While the federal government continues to look for enlightenment in all the wrong places, and lists of heat records being shattered and sea-level rises being charted proliferate, it’s a good time to take a step back from the policy intransigence and focus on what any of us can do here and now.
Here’s The Fifth Estate’s favourite, do-able suggestions gathered from experts around Australia and abroad on how to make a positive difference to your carbon emissions and climate change.
1. Green your commute – Canadian ecology guru David Suzuki lists this as the number one thing anyone can do to reduce their carbon footprint. Figures from the [now axed] federal Department of Climate Change show that in 2010, transport accounted for 15 per cent of Australia’s total emissions, and passenger cars were responsible for half of total transport emissions. Suzuki says to swap driving the car for walking, cycling or public transport, and gain the bonus of health benefits as well as saving money. If your workplace is not reachable by public transport, foot or bike, he says try car pooling, car sharing or if you really, truly must own a car, make it the smallest, most fuel-efficient one possible.
2. Stay grounded – The Nature Conservancy suggests swapping air travel for teleconferencing whenever possible for business meetings. Airplane travel has the highest rate of greenhouse gas emissions per kilometre of any form of transport, so every plane trip swapped for phone or video linkup saves the atmosphere from gaining another major hit of pollution.
3. Make your home more airtight – The Union of Concerned Scientists puts this high up their list of what individuals can do to reduce the collective carbon footprint. Just as a commercial Green Star project ensures the building envelope is well sealed to manage thermal comfort and reduce the requirements for mechanical heating and cooling, the same is true of a home.
4. Do an audit – of the energy use in your home, and if your workplace hasn’t done one, get to work on management. There’s a bottom-line benefit to be had, because as industry sources keep telling us, “What you can measure, you can manage.”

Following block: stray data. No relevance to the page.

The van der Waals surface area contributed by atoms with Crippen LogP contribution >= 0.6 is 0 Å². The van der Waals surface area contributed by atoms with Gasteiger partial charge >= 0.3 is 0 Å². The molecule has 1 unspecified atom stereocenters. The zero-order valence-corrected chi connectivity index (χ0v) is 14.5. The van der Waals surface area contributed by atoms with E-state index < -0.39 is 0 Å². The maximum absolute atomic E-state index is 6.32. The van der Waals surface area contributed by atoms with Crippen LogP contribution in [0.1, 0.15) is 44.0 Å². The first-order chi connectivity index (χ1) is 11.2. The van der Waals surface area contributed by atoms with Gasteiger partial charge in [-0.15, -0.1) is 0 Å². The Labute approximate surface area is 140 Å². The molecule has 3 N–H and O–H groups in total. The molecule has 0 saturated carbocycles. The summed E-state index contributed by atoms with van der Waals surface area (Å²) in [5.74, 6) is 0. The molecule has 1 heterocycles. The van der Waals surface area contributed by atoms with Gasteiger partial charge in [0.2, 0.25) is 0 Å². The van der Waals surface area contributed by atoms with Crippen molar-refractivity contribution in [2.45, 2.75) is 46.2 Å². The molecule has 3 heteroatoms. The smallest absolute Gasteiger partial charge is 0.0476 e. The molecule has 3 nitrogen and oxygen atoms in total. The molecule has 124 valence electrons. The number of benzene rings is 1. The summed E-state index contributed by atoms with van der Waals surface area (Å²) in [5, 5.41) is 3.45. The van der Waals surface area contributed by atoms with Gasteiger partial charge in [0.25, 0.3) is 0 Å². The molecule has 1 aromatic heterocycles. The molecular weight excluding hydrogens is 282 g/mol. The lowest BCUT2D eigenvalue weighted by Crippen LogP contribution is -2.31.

5. Trim the energy use – What are the big ticket energy users the audit revealed? Can they be replaced, upgraded, switched off more often, put on timers, unplugged or substituted for a low-energy or no-energy alternative? Can they be lived without altogether? Many experts recommend installing a home energy monitor, and most also suggest that any heating or cooling system that lacks a thermostat should have that remedied pronto. It’s also important to set it at an energy-efficient temperature.
6. Join the renewable revolution – whether it’s adding solar panels to the home, solar chargers for laptops on the office balcony or buying GreenPower where the building is unsuitable for solar, small-scale wind or geothermal, buying into renewable energy options is a practical solution and high on most expert’s lists of how individuals can make a real difference.
7. Eat local, organic and unprocessed – That asparagus flown in from Peru might look good, but its carbon footprint is immense, including air freight, road freight, the chemicals used in its cultivation and the endless cycle of chemicals used to compensate for depleted soil lacking in stored carbon, also known as humus. Friends of the Earth have a whole raft of suggestions for how you can trim the emissions factor of eating.
8. Compost your way to carbon sequestration – By composting food waste or keeping a worm farm and then using the results in whatever dirt you have available to you, even the smallest pocket garden or patch of lawn can be part of the effort to sequester carbon emissions. Ecologist and soil scientist Ted Floyd, who planned the Whites Creek Wetland in Lilyfield, Sydney, has a great explanation of how it works and what types of plants work best here.
9. Let your dollars do the talking – Make the switch to a fossil fuel-free financial institution and super fund. 350.org and gofossilfree.org are promoting Global Divestment Day on February 13-14, details of local activities and how to participate can be found here.
10. Make mindful purchasing decisions – One Million Women estimates that simply by stopping for a minute and asking yourself, “Do I really need this?” And also thinking about the environmental and social impact of products can lighten your personal carbon footprint by about 200 kilograms of CO2 a year through reducing impulse buying. There are other ways to shift the load in terms of accumulating stuff too, like swapping, buying second-hand, upcycling, recycling and simple sharing.
Got a suggestion on powerful ways to make a difference? Leave them in the comments sections.